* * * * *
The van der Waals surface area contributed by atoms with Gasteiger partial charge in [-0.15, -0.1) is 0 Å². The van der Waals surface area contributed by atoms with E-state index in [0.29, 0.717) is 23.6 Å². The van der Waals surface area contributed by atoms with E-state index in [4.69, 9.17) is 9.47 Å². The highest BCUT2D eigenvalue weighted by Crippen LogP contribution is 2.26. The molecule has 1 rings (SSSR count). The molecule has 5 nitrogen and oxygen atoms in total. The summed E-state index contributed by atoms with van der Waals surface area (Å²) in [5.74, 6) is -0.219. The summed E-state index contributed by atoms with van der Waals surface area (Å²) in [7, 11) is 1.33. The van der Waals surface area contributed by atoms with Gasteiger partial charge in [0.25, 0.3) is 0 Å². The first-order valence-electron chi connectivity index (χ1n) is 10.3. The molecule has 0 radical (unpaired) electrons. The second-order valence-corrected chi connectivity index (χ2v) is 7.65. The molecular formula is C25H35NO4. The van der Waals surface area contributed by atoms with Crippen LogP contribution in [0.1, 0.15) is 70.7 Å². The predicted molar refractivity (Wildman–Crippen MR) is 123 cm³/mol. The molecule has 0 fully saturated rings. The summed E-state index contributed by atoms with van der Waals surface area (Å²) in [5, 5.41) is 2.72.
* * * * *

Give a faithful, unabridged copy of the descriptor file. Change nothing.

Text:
The van der Waals surface area contributed by atoms with Gasteiger partial charge in [-0.15, -0.1) is 0 Å². The van der Waals surface area contributed by atoms with E-state index in [0.29, 0.717) is 23.6 Å². The van der Waals surface area contributed by atoms with E-state index in [4.69, 9.17) is 9.47 Å². The highest BCUT2D eigenvalue weighted by Crippen LogP contribution is 2.26. The molecule has 1 rings (SSSR count). The molecule has 5 nitrogen and oxygen atoms in total. The summed E-state index contributed by atoms with van der Waals surface area (Å²) in [5.74, 6) is -0.219. The summed E-state index contributed by atoms with van der Waals surface area (Å²) in [7, 11) is 1.33. The van der Waals surface area contributed by atoms with Gasteiger partial charge in [0.25, 0.3) is 0 Å². The first-order valence-electron chi connectivity index (χ1n) is 10.3. The molecule has 0 radical (unpaired) electrons. The second-order valence-corrected chi connectivity index (χ2v) is 7.65. The molecular formula is C25H35NO4. The van der Waals surface area contributed by atoms with Crippen LogP contribution in [0.1, 0.15) is 70.7 Å². The predicted molar refractivity (Wildman–Crippen MR) is 123 cm³/mol. The molecule has 0 fully saturated rings. The summed E-state index contributed by atoms with van der Waals surface area (Å²) in [5, 5.41) is 2.72.